Sumner Memorial High School in Sullivan is slated for replacement. PHOTO COURTESY OF CHERYL CLEGG

New Sumner High School could ease overcrowding

SULLIVAN — Replacing Sumner Memorial High School would be cheaper than renovating it and enrolling middle-schoolers at the new school could relieve district-wide overcrowding.

Those were two key takeaways from reports done by a Portland-based architecture firm about building a new high school in Regional School Unit 24 (RSU 24). District officials received the reports Nov. 21.

The age of Sumner’s existing wood-frame building means any rebuilding would be essentially from the ground up, one report concluded.

The other report found overcrowding at the district’s elementary and middle schools, and concluded that officials should consider sending middle school students to the new high school when it is built.

The reports were conducted following conversations between the architecture firm, RSU 24 and the Maine Department of Education. The findings will be used to guide future decisions about buildings in the district.

The whole Sumner building would have to be brought up to code if construction teams were to renovate it, according to Lyndon Keck, a principal at PDT Architects, the firm that wrote the reports. He told RSU 24 building committee members during a meeting that the age of the building was a major factor.

“If you were going to renovate that building, you’d have to remove the concrete slabs, and to do that, you’d have to remove all the walls,” Keck said. “And if you remove all the walls, you’d have nothing left … it would be incredibly expensive.”

As for the overcrowding issue, PDT found that Ella Lewis School in Steuben, Cave Hill School in Eastbrook and Mountain View School in Sullivan are all serving more students than their spaces allow for effective learning.

Between the district’s four elementary schools, Keck said in an interview, there’s a shortage of nearly 30,000 square feet. PDT used a mix of Maine state standards, national best practices and comparisons to similarly sized schools to run their numbers.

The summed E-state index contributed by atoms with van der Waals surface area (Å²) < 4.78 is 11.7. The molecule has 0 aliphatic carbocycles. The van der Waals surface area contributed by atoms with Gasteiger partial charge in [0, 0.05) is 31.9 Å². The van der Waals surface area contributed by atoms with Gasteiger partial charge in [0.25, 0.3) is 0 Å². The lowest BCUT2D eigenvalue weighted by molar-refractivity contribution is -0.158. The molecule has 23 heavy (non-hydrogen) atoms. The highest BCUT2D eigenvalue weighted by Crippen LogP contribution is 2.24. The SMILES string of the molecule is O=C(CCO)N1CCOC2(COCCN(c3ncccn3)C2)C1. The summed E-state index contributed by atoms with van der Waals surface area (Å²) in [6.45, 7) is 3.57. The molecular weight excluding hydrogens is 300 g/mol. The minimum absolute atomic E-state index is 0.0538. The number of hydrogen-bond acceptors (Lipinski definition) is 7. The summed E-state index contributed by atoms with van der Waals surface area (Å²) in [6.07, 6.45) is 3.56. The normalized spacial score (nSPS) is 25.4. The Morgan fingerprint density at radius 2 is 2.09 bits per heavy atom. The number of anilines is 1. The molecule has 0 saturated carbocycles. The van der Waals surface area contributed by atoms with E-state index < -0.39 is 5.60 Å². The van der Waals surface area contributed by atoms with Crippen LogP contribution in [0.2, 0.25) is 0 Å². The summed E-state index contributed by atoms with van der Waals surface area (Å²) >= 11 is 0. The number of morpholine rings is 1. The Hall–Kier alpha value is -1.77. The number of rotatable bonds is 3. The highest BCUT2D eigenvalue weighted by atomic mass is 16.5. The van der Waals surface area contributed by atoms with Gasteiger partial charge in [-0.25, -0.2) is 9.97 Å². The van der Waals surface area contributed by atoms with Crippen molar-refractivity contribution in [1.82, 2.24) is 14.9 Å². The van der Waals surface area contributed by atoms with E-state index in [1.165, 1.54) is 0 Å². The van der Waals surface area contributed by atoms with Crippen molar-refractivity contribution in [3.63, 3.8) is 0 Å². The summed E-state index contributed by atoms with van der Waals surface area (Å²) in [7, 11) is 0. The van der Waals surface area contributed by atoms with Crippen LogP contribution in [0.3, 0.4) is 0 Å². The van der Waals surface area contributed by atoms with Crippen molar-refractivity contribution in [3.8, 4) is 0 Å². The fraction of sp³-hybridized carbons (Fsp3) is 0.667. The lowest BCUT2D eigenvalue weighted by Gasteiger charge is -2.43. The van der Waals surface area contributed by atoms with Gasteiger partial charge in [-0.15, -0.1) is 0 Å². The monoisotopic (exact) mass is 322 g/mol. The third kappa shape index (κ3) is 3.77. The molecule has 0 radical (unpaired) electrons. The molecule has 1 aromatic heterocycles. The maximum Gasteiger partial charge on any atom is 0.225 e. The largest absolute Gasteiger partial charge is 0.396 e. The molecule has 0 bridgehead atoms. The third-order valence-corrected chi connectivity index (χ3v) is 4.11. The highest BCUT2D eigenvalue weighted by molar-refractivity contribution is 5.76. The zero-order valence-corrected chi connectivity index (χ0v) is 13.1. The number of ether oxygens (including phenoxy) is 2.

“The study concludes that the cheapest and most logical solution to space deficiency is to reassign students to other schools,” the report’s authors wrote. “The most obvious reassignment is to consider removing the 6th, 7th and 8th grade middle school population from each of the schools and consolidating them into a single facility.”

Michael Eastman, RSU 24’s superintendent, said in an interview that he’d noticed space was tight at some of the elementary schools. He said the reports are simply a reference, though, and do not mean that the school already has a plan in place for the middle school students.

“No decision has been made and the last thing we want is for any of our schools to go into panic mode,” Eastman said. “We are very interested in what our communities have to say.”

Eastman said there would be conversations with parents, administrators, staff, DOE officials and students leading up to any decisions on the issue.

PDT visited RSU 24’s four elementary schools in August. They found Ella Lewis would need to expand its square footage by 47 percent to accommodate its students. Mountain View would need to expand by 18 percent, and Cave Hill would need to expand by 36 percent.

Keck said that the schools have portable spaces that are not included in these numbers, because they are not permanent. The study was only looking at permanent space offered to students.

RSU 24 officials have four choices, he said, in addressing the overcrowding issue.

First, they could put additions onto each school, which he said “would be the most expensive solution.” Second, they could shuffle students between the existing schools to fix the student-space ratio. Third, they could leave the schools as they are now, and use portable space permanently to handle students.

Lastly, Keck said the middle school students could be sent to a new school. If that was part of the new high school, he said, it would become the cheapest option because the two facilities would share space and resources like locker rooms and kitchens.

“I think the cheapest choice would be to add them to the new high school,” he said.

Jack Dodson
Jack Dodson began working for The Ellsworth American in mid-2017, and covers eastern Hancock and western Washington counties. He grew up in the Mid-coast region before living in New York City for five years, where he freelanced in documentary filmmaking and journalism. He is particularly interested in criminal justice, environment and immigration reporting.